If you’ve walked around North Pond recently, you may have noticed this goose. It’s suffering from a condition known as Angel Wing Syndrome.
Angel Wing is a condition that affects mostly waterfowl, caused by a nutritional deficiency in vitamins and minerals combined with a high level of carbohydrates and sugars. While a number of factors are involved, human-fed bread is one of the probable causes. It causes the carpal joint (or wrist) on the wing to grow awkwardly, leaving the wing unable to sit flush at the bird’s side. This affects their ability to fly and the growth of their primary flight feathers — making them look more like sticks than feathers.
Damage in fully mature birds is irreversible and likely fatal, due to the inability to fly to food sources and rejection from their flocks. If the bird is young and the diet changes dramatically, however, the damage could be reversed.
Although there are more nutritional foods that humans can provide (like non-moldy cracked corn, wheat, barley or standard birdseed), geese and ducks are grazers and have no trouble finding food on their own. In fact, feeding them can create an unnatural and unhealthy dependence on us as their food providers, and can lead to other problems, like overcrowding and water pollution.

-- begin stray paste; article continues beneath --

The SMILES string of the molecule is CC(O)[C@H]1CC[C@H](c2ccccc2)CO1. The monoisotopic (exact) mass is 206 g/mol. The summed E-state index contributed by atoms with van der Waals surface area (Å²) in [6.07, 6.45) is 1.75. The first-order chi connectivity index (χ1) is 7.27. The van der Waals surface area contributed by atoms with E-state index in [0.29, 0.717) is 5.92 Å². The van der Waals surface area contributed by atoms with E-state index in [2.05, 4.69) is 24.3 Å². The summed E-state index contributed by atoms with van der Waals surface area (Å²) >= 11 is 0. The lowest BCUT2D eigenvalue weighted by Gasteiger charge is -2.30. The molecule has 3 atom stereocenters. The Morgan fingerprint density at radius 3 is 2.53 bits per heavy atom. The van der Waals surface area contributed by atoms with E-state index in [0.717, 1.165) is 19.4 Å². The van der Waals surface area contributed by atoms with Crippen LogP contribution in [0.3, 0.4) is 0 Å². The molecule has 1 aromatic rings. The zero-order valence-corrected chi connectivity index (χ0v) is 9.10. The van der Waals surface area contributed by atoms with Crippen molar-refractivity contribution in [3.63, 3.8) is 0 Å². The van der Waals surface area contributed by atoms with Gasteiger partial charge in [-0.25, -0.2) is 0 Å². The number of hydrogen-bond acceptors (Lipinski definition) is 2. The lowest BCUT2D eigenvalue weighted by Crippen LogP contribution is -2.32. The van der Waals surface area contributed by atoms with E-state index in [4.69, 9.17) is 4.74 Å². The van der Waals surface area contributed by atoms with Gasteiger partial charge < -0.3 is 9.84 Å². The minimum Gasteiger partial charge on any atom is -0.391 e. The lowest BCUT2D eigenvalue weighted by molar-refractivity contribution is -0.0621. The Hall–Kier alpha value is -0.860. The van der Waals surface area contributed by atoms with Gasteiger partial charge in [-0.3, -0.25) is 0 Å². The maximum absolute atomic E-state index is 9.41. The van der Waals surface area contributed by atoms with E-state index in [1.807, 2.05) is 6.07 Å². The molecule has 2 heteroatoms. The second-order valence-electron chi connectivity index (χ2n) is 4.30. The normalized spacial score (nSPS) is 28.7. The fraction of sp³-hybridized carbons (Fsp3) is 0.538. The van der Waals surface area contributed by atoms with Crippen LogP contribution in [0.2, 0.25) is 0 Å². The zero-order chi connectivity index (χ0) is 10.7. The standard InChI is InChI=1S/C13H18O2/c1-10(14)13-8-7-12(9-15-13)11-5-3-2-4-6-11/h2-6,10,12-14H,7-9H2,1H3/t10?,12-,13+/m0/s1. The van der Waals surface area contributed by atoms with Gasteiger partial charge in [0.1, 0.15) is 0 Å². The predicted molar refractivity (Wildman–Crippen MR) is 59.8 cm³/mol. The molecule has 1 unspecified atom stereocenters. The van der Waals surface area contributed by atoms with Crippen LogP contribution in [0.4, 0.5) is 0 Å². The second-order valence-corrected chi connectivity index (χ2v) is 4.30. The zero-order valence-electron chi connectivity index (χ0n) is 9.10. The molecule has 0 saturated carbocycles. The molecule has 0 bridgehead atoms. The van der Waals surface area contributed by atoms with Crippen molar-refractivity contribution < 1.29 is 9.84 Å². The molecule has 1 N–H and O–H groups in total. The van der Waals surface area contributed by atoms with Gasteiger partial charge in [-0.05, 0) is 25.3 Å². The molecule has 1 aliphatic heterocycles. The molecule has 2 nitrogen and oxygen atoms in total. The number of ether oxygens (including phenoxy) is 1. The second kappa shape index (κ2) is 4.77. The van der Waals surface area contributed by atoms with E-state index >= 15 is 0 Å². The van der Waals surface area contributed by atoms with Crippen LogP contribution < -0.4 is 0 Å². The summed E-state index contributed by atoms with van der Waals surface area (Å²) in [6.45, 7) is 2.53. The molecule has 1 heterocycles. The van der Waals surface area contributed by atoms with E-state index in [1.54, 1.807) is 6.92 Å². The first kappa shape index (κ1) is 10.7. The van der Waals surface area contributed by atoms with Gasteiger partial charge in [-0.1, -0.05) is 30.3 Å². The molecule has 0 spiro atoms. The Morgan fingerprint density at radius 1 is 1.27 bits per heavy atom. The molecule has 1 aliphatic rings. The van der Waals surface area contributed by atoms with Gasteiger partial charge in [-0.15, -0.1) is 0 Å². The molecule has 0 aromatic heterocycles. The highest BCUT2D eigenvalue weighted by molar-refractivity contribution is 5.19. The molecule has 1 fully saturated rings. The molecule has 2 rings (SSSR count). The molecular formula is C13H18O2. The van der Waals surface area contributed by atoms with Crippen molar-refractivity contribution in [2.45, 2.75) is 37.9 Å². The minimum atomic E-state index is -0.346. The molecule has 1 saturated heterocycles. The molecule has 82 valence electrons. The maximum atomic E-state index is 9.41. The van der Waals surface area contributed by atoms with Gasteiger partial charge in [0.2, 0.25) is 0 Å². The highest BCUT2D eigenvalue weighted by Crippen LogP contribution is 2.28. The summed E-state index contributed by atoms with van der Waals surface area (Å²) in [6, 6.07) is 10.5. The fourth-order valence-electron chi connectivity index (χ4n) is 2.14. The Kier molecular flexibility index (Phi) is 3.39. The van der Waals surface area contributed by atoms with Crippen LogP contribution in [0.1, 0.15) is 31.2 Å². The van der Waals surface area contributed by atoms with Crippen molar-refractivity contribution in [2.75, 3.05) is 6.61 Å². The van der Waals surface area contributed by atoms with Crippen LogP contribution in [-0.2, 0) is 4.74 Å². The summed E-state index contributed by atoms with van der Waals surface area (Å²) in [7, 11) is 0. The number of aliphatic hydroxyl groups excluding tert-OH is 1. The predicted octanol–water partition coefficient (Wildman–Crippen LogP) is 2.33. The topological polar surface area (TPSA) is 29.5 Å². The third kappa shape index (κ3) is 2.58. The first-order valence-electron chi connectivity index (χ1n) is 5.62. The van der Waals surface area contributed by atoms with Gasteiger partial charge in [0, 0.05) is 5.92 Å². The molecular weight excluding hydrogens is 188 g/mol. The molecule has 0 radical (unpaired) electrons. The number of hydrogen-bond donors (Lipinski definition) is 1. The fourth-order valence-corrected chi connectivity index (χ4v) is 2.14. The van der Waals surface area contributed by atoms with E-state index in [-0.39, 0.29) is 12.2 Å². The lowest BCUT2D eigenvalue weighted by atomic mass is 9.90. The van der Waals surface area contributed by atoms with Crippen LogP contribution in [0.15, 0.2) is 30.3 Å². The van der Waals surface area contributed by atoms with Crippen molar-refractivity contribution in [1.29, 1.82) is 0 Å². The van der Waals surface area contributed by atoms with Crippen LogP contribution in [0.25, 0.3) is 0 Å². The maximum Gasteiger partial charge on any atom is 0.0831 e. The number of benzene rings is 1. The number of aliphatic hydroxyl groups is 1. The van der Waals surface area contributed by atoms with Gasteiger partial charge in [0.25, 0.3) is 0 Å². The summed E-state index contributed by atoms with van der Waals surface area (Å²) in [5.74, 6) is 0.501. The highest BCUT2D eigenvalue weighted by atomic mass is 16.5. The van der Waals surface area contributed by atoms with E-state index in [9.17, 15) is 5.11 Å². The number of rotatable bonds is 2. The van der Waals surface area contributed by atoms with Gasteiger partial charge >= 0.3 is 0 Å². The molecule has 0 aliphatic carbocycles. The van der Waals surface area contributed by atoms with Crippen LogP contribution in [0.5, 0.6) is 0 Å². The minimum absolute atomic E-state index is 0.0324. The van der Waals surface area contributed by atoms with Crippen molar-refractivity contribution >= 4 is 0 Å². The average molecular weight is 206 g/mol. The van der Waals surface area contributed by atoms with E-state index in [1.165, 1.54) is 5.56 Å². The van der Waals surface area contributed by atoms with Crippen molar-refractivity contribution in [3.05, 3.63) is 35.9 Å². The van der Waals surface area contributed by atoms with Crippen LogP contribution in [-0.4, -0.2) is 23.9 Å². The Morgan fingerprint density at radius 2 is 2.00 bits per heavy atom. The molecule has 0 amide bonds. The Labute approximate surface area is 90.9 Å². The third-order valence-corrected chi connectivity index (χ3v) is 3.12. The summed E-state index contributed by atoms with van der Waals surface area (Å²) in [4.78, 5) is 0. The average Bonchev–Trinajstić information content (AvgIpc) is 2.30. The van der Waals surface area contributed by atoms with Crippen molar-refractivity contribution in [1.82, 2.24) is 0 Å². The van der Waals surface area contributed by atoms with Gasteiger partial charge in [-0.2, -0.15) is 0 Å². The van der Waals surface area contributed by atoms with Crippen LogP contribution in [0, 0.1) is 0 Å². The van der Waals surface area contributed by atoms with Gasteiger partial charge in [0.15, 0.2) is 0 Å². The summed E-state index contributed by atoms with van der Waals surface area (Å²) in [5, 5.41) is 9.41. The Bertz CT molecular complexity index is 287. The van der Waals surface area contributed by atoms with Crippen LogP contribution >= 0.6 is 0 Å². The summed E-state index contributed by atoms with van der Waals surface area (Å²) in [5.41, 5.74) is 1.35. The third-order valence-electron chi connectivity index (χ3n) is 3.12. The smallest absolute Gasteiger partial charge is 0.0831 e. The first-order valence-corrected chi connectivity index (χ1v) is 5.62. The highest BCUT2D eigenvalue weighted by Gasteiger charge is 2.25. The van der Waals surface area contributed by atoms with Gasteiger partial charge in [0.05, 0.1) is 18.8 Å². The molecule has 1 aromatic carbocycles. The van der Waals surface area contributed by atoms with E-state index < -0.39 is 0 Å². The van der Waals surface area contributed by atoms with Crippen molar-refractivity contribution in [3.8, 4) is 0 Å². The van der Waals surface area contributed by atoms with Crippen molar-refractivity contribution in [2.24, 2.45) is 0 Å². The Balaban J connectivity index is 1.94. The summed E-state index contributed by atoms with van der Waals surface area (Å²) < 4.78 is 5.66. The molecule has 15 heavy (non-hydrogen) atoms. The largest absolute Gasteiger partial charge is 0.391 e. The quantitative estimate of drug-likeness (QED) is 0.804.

Help keep our waterfowl happy and healthy by spreading the word about the dangers of feeding them bread and crackers. You can download the image below and share it on your own social media channels to help educate your friends, family and neighbors.
Gavy Padilla says
I hate when people feed waterfowl bread it makes me really mad ! but its good
that people like you are letting people know about the importance of bread and what it does to the poor animals ! I just told a person just about this and they were shocked and the said they will never feed waterfowl bread again !
Kinda Unfair to get mad at people who just don’t know better
We had signs at our local pond and I pointed out to a guy feeding bread, he said “so”. That’s society today.
JULIE L. MERRITT says
Awesome to know. THANK YOU
Tim J Mcreynolds says
Can you trim or cut the Angel wing off
Bob brown says
No , it will bleed where the blood flows to the bottom of the feathers.
So, has anyone called the wildlife hospital or a facility that can help to help this goose/duck?
I volunteer with a wildlife rehab network. Adult birds with angel wing are always euthanized, so consider what “help” means to you–euthanasia, or a natural death in the wild where other wildlife can benefit (such as by providing a meal for a fox for example).
Nature can seem cruel, but it’s the way life is meant to be and the best thing we can do for them is to leave them alone.
“Fed wildlife is dead wildlife” no matter how you look at it.
Can angel wings happen on a rooster?
I don’t think so because I feed my chickens corn and watermelon and they don’t have angel wing